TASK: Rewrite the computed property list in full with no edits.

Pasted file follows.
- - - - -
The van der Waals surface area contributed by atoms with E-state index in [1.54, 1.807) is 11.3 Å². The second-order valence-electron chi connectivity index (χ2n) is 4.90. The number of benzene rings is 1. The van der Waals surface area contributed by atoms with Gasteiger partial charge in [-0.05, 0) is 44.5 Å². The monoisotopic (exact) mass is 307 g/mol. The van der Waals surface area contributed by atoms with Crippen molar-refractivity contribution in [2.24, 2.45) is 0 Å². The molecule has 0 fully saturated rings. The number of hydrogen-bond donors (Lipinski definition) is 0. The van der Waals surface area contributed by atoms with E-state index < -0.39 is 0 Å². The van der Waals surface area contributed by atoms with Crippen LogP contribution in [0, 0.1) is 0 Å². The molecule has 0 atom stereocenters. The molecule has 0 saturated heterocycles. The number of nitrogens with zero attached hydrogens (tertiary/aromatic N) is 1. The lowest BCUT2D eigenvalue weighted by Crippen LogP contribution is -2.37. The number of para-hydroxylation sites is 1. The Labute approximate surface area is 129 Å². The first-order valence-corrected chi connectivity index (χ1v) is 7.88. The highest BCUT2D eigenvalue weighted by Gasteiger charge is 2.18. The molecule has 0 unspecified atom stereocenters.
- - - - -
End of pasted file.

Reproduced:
The van der Waals surface area contributed by atoms with E-state index in [1.54, 1.807) is 11.3 Å². The second-order valence-electron chi connectivity index (χ2n) is 4.90. The number of benzene rings is 1. The van der Waals surface area contributed by atoms with Gasteiger partial charge in [-0.05, 0) is 44.5 Å². The monoisotopic (exact) mass is 307 g/mol. The van der Waals surface area contributed by atoms with Crippen molar-refractivity contribution in [2.24, 2.45) is 0 Å². The molecule has 0 fully saturated rings. The number of hydrogen-bond donors (Lipinski definition) is 0. The van der Waals surface area contributed by atoms with E-state index < -0.39 is 0 Å². The van der Waals surface area contributed by atoms with Crippen LogP contribution in [0, 0.1) is 0 Å². The molecule has 0 atom stereocenters. The molecule has 0 saturated heterocycles. The number of nitrogens with zero attached hydrogens (tertiary/aromatic N) is 1. The lowest BCUT2D eigenvalue weighted by Crippen LogP contribution is -2.37. The number of para-hydroxylation sites is 1. The Labute approximate surface area is 129 Å². The first-order valence-corrected chi connectivity index (χ1v) is 7.88. The highest BCUT2D eigenvalue weighted by Gasteiger charge is 2.18. The molecule has 0 unspecified atom stereocenters.